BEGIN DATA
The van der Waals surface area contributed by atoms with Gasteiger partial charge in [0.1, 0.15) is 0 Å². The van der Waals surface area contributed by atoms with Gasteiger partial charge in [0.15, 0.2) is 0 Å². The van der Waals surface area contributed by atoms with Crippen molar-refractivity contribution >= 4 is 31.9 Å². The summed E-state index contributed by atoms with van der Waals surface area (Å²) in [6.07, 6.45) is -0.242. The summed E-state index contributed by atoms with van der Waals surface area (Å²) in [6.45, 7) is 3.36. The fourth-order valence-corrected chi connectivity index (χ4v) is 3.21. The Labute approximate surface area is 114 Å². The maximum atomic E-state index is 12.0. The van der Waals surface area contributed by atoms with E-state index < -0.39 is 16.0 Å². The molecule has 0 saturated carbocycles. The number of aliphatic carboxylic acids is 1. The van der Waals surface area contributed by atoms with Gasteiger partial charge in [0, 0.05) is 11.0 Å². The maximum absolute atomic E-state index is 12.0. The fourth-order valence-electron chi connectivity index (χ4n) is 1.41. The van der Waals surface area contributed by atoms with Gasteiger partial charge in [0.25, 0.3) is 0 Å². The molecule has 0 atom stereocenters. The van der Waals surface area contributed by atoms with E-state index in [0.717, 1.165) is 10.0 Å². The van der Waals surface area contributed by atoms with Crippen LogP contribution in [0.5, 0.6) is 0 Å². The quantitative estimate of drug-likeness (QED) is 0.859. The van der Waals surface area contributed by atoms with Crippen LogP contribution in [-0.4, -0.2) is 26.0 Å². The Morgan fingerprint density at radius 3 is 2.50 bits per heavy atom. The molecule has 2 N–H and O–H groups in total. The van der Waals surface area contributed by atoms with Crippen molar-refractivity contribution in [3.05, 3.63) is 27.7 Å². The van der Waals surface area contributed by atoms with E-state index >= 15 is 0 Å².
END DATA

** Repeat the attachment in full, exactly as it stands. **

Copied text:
The van der Waals surface area contributed by atoms with Gasteiger partial charge in [0.1, 0.15) is 0 Å². The van der Waals surface area contributed by atoms with Gasteiger partial charge in [0.15, 0.2) is 0 Å². The van der Waals surface area contributed by atoms with Crippen molar-refractivity contribution >= 4 is 31.9 Å². The summed E-state index contributed by atoms with van der Waals surface area (Å²) in [6.07, 6.45) is -0.242. The summed E-state index contributed by atoms with van der Waals surface area (Å²) in [6.45, 7) is 3.36. The fourth-order valence-corrected chi connectivity index (χ4v) is 3.21. The Labute approximate surface area is 114 Å². The maximum atomic E-state index is 12.0. The van der Waals surface area contributed by atoms with E-state index < -0.39 is 16.0 Å². The molecule has 0 saturated carbocycles. The number of aliphatic carboxylic acids is 1. The van der Waals surface area contributed by atoms with Gasteiger partial charge in [0, 0.05) is 11.0 Å². The maximum absolute atomic E-state index is 12.0. The fourth-order valence-electron chi connectivity index (χ4n) is 1.41. The van der Waals surface area contributed by atoms with Gasteiger partial charge in [0.25, 0.3) is 0 Å². The molecule has 0 atom stereocenters. The van der Waals surface area contributed by atoms with E-state index in [0.717, 1.165) is 10.0 Å². The van der Waals surface area contributed by atoms with Crippen LogP contribution in [0.5, 0.6) is 0 Å². The quantitative estimate of drug-likeness (QED) is 0.859. The van der Waals surface area contributed by atoms with Crippen LogP contribution in [-0.4, -0.2) is 26.0 Å². The Morgan fingerprint density at radius 3 is 2.50 bits per heavy atom. The molecule has 2 N–H and O–H groups in total. The van der Waals surface area contributed by atoms with Crippen molar-refractivity contribution in [3.05, 3.63) is 27.7 Å². The van der Waals surface area contributed by atoms with E-state index >= 15 is 0 Å².